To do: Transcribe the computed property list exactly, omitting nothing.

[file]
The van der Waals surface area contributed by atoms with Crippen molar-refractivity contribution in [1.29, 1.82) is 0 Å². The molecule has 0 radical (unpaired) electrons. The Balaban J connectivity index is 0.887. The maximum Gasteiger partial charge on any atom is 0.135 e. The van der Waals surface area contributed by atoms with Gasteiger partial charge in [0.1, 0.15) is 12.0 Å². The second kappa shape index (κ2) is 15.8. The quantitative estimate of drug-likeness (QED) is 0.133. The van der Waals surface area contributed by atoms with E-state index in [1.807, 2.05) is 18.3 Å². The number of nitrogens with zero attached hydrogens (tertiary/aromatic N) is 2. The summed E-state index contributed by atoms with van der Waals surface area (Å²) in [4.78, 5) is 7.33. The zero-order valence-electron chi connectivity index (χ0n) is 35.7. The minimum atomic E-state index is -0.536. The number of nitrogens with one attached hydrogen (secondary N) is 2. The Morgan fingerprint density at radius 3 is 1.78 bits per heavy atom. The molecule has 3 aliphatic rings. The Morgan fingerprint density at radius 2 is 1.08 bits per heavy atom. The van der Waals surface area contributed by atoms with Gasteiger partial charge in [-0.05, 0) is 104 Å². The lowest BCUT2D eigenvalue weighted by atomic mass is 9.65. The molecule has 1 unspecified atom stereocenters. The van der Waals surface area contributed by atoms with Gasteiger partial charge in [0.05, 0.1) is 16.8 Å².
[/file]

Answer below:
The van der Waals surface area contributed by atoms with Crippen molar-refractivity contribution in [1.29, 1.82) is 0 Å². The molecule has 0 radical (unpaired) electrons. The Balaban J connectivity index is 0.887. The maximum Gasteiger partial charge on any atom is 0.135 e. The van der Waals surface area contributed by atoms with Gasteiger partial charge in [0.1, 0.15) is 12.0 Å². The second kappa shape index (κ2) is 15.8. The quantitative estimate of drug-likeness (QED) is 0.133. The van der Waals surface area contributed by atoms with E-state index in [1.807, 2.05) is 18.3 Å². The number of nitrogens with zero attached hydrogens (tertiary/aromatic N) is 2. The summed E-state index contributed by atoms with van der Waals surface area (Å²) in [4.78, 5) is 7.33. The zero-order valence-electron chi connectivity index (χ0n) is 35.7. The minimum atomic E-state index is -0.536. The number of nitrogens with one attached hydrogen (secondary N) is 2. The Morgan fingerprint density at radius 3 is 1.78 bits per heavy atom. The molecule has 3 aliphatic rings. The Morgan fingerprint density at radius 2 is 1.08 bits per heavy atom. The van der Waals surface area contributed by atoms with Gasteiger partial charge in [-0.05, 0) is 104 Å². The lowest BCUT2D eigenvalue weighted by atomic mass is 9.65. The molecule has 1 unspecified atom stereocenters. The van der Waals surface area contributed by atoms with Gasteiger partial charge in [0.05, 0.1) is 16.8 Å².